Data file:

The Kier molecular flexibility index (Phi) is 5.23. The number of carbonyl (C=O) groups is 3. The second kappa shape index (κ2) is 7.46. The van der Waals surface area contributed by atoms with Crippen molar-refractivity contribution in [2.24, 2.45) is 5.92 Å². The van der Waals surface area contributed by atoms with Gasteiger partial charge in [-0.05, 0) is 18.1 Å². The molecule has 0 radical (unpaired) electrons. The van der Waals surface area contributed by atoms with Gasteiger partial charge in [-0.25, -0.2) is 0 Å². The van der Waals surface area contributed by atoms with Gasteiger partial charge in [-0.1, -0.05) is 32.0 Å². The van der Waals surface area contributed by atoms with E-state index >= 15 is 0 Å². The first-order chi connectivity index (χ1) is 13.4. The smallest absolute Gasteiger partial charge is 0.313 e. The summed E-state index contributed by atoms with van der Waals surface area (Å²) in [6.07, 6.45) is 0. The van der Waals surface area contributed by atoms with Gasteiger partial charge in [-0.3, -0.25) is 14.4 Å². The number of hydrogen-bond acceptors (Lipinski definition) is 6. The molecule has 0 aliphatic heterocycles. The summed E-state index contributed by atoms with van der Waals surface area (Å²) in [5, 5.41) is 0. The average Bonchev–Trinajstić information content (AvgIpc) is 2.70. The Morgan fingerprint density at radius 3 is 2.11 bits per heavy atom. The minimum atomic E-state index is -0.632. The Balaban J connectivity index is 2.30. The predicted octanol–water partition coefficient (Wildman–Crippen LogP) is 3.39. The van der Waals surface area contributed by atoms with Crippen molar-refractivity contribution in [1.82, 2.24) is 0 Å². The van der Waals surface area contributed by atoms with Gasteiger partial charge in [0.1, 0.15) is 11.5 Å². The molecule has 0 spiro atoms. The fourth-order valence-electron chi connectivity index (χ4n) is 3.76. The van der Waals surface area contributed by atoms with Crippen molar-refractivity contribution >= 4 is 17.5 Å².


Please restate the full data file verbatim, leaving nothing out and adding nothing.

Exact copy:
The Kier molecular flexibility index (Phi) is 5.23. The number of carbonyl (C=O) groups is 3. The second kappa shape index (κ2) is 7.46. The van der Waals surface area contributed by atoms with Crippen molar-refractivity contribution in [2.24, 2.45) is 5.92 Å². The van der Waals surface area contributed by atoms with Gasteiger partial charge in [-0.05, 0) is 18.1 Å². The molecule has 0 radical (unpaired) electrons. The van der Waals surface area contributed by atoms with Gasteiger partial charge in [-0.25, -0.2) is 0 Å². The van der Waals surface area contributed by atoms with Gasteiger partial charge in [-0.1, -0.05) is 32.0 Å². The van der Waals surface area contributed by atoms with E-state index >= 15 is 0 Å². The first-order chi connectivity index (χ1) is 13.4. The smallest absolute Gasteiger partial charge is 0.313 e. The summed E-state index contributed by atoms with van der Waals surface area (Å²) in [6.07, 6.45) is 0. The van der Waals surface area contributed by atoms with Gasteiger partial charge in [-0.3, -0.25) is 14.4 Å². The number of hydrogen-bond acceptors (Lipinski definition) is 6. The molecule has 0 aliphatic heterocycles. The summed E-state index contributed by atoms with van der Waals surface area (Å²) in [5, 5.41) is 0. The average Bonchev–Trinajstić information content (AvgIpc) is 2.70. The Morgan fingerprint density at radius 3 is 2.11 bits per heavy atom. The minimum atomic E-state index is -0.632. The Balaban J connectivity index is 2.30. The predicted octanol–water partition coefficient (Wildman–Crippen LogP) is 3.39. The van der Waals surface area contributed by atoms with Crippen molar-refractivity contribution in [1.82, 2.24) is 0 Å². The van der Waals surface area contributed by atoms with Gasteiger partial charge in [0.1, 0.15) is 11.5 Å². The molecule has 0 spiro atoms. The fourth-order valence-electron chi connectivity index (χ4n) is 3.76. The van der Waals surface area contributed by atoms with Crippen molar-refractivity contribution >= 4 is 17.5 Å².